Skip to main content

Review of "Magnate" by Joanna Shupe

The first thing that intrigued me about Joanna Shupe's Knickerbocker Series (other than the fact that Knickerbocker is the full name of the New York basketball team) was that it took place in Gilded Age New York.  I remember reading about that time period in both my high school and college American History classes and through the 21st century liberal gaze, I saw that period as rivaling our current economic situation (which is true in some respects and utterly false in others).  This alone was reason enough for me to check out this series, but seeing as the hero of Magnate is one of those figments of the GOP's collective imagination -- the self-made man, who struggled out of the slums of Five Points and made his way into the boardrooms and ballrooms of Manhattan (of course, this description is the true difference between the late 19th Century and today, the fact that a boy from the slums actually can become a millionaire) -- my finger deftly pressed the "Buy with One Click" link on Amazon and I found myself the new owner of the first full novel in the Knickerbocker Series (the actual first book of the series is Tycoon, a novella, which should have been a full novel).



Elizabeth "Lizzie" Sloane grew up in the gilded ballrooms of Manhattan society, splitting her time between New York City and Newport, but she never really fit in with the rest of her peers.  She was no more comfortable hanging out with Alva Vanderbilt than she would be sitting with President Cleveland.  Her life bored her.  She didn't want to go to parties and be some man's trophy.  No, what she wanted was to open her own investment firm, but her brother, Will, wouldn't allow it.  Their blood was too blue, too pure to do something so common.  Not to be deterred, Lizzie set her sights on her brother's friend, Emmett Cavanaugh, a ruthless businessman, who had risen from an impoverished childhood to be one of the richest people in the country.  What was the worst that could happen?

Emmett Cavanaugh didn't have the time to deal with blue blooded socialites, but when he learned that Elizabeth Sloane wanted to meet with him, he needed to know why.  Although he had money, they did not travel in the same circles and he knew her brother would not approve of her even being in the same building as him, especially if that building happened to be his home.  Elizabeth quickly surprises him by asking for his help -- she wants him to help her open up an investment firm.  He'd be the public face of the company while she'd be the brains behind it.  It couldn't be done, of course, but that didn't mean he couldn't have some fun with her first.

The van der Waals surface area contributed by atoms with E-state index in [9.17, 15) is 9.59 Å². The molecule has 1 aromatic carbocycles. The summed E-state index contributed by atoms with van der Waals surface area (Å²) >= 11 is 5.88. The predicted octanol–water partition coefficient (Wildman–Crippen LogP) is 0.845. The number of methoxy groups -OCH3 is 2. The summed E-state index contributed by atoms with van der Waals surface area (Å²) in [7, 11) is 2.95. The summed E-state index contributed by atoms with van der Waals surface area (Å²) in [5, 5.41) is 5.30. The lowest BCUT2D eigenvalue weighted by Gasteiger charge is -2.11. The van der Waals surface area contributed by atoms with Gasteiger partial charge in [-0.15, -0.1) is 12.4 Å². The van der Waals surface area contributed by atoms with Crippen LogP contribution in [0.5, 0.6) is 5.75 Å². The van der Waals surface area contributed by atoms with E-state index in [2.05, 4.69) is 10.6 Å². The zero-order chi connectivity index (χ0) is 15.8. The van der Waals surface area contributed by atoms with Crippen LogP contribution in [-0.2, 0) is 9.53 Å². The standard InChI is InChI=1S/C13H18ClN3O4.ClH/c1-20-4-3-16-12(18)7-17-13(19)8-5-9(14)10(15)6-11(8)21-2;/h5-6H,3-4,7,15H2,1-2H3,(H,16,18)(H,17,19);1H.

Before reading Tycoon, I'd never heard of Ms. Shupe, and as my long time readers are aware, I don't tend to pick up new-to-me authors, but for some reason I gave her a shot.  While I enjoyed Tycoon, it was much too short to do the plot justice.  However, I was interested enough in the other members of the Knickerbocker Club to seek out its sequel.  (Currently, only Tycoon and Magnate are available.)

As a whole, the series is about four powerful men, Theodore "Ted" Harper, Emmett Cavanaugh, Will Sloane, and Calvin Cabot.  Each man is involved in one of the major businesses of the Gilded Age -- Ted owns a large, national bank, Emmett runs East Coast Steel, Will is in charge of Northeast Railroad, and Calvin is the publisher of one of the country's largest newspapers.  Tycoon covered Ted's story and Magnate is Emmett's.

As a character, Emmett was intriguing.  He came from a very poor background in which he had to struggle just to get by.  Five Points, immortalized in The Gangs of New York, was not an easy place to grow up and Emmett had to see to the safety of three siblings.  His personality is very much influenced by how he lived and this makes him different from most romance novel heroes, who are usually the bluest of blue bloods and who have never had to struggle for anything in their lives.  What I liked about Emmett was that despite his rough upbringing and the things that he's had to do to become one of the most powerful men in New York City, he is a good man -- not that he would ever see himself that way.